Jan Stenerud:

And remember we beat them 16 to seven, a lot of fun thing. And Hank was so much fun to play for and also the players, you mentioned Len Dawson before but Mike Garrett was of course the great running back for us. He used to always score on that 65 Toss Power Trap. In the Super Bowl when Hank was talking about matriculating the ball down the field, et cetera, but people like Jerry Mays, Buck Buchan and Bobby Bell, Johnny Robinson, Ed Buddy, Jim Tyrer, Fred Arbanas. The list goes on and on. It was really exciting.

Kelly Scanlon:

The Hunt family and all the others involved really changed the course of football with the Super Bowl and the merging of the AFL and the NFL. How do you think the introduction of the Super Bowl and that whole structural change, changed the sport of football?

Jan Stenerud:

Of course, Lamar Hunt had tried to buy an NFL team for a long time and he wasn't able to do it. For some reason, they didn't want him to buy it. He was 25, 26 years old. And he found seven other people that could have a franchise. We had actually the first year, the Los Angeles Chargers, now they actually were the LA chargers in 1960 and then they moved to San Diego and became the Chargers. The New York Jets was owned by a guy called Harry Bismer and actually, the Chargers were owned by the Hilton family early on. And the New York team Jets was called the Titans the first year or two but you had a team in Buffalo, that was Ralph Wilson was the owner. Worcester Sullivan was the owner of the Patriots. Adams, Bud Adams, was the owner of the Houston Oilers. The Raiders were several people including Al Davis.

Jan Stenerud:

You know there were eight teams and of course, Lamar is the one that came up with the name Super Bowl because one of his kids was bouncing this ball around and then they found out that was called a Super Ball or whatever, was spelled a little bit differently, well yeah it was B-A-L-L obviously instead of bowl. But when he suggested that name to the commissioner Pete Rozelle, they didn't think much of that. But to talk about even the interest in football. In 1960... After the 69 season when they did play Super Bowl IV, there were about 225 million people in America and 70 million watched the Super Bowl on TV. So that was about one-third of the population. So now we have 330 million, maybe 340 and of course, they say that over a hundred million watch the games.

Jan Stenerud:

So percentage-wise, the television audience believe it or not, was about the same as it is now. So it was big time. I can remember growing up in Norway, my dad was talking about skiing from 20, 30, 40 years earlier, and I had a hard time really paying attention to that and listening to it and didn't really think much of it. And I talk now about the way it was 50, 60 years ago people may not realize and think that's the way it was and how big it really was and that was a huge win of course for Kansas City.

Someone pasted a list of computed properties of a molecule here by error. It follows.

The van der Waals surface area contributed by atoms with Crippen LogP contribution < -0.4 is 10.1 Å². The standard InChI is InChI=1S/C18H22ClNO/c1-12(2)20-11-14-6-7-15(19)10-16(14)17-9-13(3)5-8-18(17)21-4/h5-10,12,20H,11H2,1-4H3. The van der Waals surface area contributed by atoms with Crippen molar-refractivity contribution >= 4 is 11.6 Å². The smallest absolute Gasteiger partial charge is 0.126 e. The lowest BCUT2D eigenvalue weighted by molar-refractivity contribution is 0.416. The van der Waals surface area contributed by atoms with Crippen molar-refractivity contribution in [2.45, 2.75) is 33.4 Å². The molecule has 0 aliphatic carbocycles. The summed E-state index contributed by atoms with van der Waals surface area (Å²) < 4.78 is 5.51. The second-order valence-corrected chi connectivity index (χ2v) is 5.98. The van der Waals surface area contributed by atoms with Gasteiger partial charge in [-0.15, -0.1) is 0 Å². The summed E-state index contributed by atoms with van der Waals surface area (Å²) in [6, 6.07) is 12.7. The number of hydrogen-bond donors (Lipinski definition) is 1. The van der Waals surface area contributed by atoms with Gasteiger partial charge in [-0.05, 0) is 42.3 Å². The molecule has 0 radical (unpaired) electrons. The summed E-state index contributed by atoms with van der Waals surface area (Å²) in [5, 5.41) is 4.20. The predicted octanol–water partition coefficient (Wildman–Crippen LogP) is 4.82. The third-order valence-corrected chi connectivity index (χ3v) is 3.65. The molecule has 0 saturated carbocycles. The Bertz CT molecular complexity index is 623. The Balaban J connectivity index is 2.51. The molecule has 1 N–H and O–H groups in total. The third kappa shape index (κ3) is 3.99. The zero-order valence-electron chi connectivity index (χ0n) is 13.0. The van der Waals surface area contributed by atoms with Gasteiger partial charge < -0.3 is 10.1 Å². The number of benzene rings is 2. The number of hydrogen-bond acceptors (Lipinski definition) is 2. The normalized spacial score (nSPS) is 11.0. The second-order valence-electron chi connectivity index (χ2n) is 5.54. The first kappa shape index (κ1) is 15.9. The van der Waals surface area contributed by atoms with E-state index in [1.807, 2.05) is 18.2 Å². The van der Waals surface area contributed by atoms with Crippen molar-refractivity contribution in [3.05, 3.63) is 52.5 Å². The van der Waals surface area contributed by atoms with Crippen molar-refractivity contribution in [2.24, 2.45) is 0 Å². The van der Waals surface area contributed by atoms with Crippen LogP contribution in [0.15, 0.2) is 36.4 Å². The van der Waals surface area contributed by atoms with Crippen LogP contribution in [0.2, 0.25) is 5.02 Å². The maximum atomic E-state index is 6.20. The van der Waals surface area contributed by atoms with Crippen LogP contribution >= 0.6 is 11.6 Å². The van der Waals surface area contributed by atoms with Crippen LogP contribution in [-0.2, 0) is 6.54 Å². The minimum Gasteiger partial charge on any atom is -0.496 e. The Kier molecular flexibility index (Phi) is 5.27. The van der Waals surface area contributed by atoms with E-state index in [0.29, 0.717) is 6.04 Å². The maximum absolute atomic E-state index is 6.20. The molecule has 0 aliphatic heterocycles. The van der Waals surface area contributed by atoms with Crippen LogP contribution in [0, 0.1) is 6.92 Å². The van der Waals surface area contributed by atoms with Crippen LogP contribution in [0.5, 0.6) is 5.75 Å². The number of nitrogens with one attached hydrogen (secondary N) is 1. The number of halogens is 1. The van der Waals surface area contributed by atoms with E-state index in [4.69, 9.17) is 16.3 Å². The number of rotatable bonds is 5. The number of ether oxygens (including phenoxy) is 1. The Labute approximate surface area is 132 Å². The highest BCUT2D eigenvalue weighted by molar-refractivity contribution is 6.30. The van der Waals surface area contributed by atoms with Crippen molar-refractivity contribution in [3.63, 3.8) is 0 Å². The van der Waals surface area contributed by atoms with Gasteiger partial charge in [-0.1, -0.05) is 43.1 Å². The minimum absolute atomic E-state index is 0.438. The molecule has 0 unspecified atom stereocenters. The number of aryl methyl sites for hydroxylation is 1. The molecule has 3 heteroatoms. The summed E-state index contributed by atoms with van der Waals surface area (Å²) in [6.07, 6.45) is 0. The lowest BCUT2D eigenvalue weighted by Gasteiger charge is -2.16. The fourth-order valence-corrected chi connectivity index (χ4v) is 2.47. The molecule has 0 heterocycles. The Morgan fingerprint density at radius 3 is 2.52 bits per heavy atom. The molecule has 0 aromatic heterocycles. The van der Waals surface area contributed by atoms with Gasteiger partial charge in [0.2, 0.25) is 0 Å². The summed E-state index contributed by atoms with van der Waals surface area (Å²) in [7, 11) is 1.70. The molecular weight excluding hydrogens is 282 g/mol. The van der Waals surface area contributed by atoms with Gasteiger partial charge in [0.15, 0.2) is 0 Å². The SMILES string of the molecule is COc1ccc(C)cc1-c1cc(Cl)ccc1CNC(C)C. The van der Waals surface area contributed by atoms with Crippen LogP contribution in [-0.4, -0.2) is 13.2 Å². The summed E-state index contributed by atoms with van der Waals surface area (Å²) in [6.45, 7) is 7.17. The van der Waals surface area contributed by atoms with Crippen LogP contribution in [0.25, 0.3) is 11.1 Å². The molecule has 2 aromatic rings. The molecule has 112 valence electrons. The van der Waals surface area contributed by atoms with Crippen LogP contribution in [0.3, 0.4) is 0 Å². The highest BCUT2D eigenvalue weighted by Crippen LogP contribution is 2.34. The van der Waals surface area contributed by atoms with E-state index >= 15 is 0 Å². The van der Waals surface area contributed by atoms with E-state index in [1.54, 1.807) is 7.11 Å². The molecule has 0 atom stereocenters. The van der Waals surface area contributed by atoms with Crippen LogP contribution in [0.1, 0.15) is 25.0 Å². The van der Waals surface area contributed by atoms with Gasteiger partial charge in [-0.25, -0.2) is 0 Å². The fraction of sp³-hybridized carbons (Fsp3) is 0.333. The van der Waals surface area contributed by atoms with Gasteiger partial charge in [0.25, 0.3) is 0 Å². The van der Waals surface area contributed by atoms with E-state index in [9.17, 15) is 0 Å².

Kelly Scanlon:

Oh yeah. Absolutely. Kansas City is a football town. I mentioned that you were a Country Club Bank associate during your playing days and heavy emphasis on the word during, I just think that that is kind of unheard of these days, that while you're playing football you also have another job.

Jan Stenerud:

There were several reasons for that. First of all, we didn't make the money they make today although I have to say this, we did okay. I felt that I was quite well off when I was that age because still the football salary was several times higher than some of the people I graduated with from college but we certainly did not make enough money so we could live on that for a long time after football. A lot of us got associated or worked for just to build a career or learn something and do something and get something started when football days were over. And of course, you had no idea how long that was going to last. Nothing was guaranteed. I always felt like my job was on the line for 19 years. If I had two bad games in a row, you might be in the unemployment line.

Jan Stenerud:

So you never knew. I didn't know if I was going to make the team when I got here. I didn't know for sure if I was going to make it through the first year and even in my third, fourth, fifth, 10th, 15th, 19th year, you don't know for sure. Of course, by that time, it's near the end when you're well over 40. But in addition to this, working because we want to build something that could be fall back on after football, it was always very uncertain. You have no idea how long your career was going to last. So, that was very common. And a lot of the people did very well. And one of the guys that I think of in particular, Fred Arbanas, who became a county legislator and he was just a wonderful guy, did so many things.

Jan Stenerud: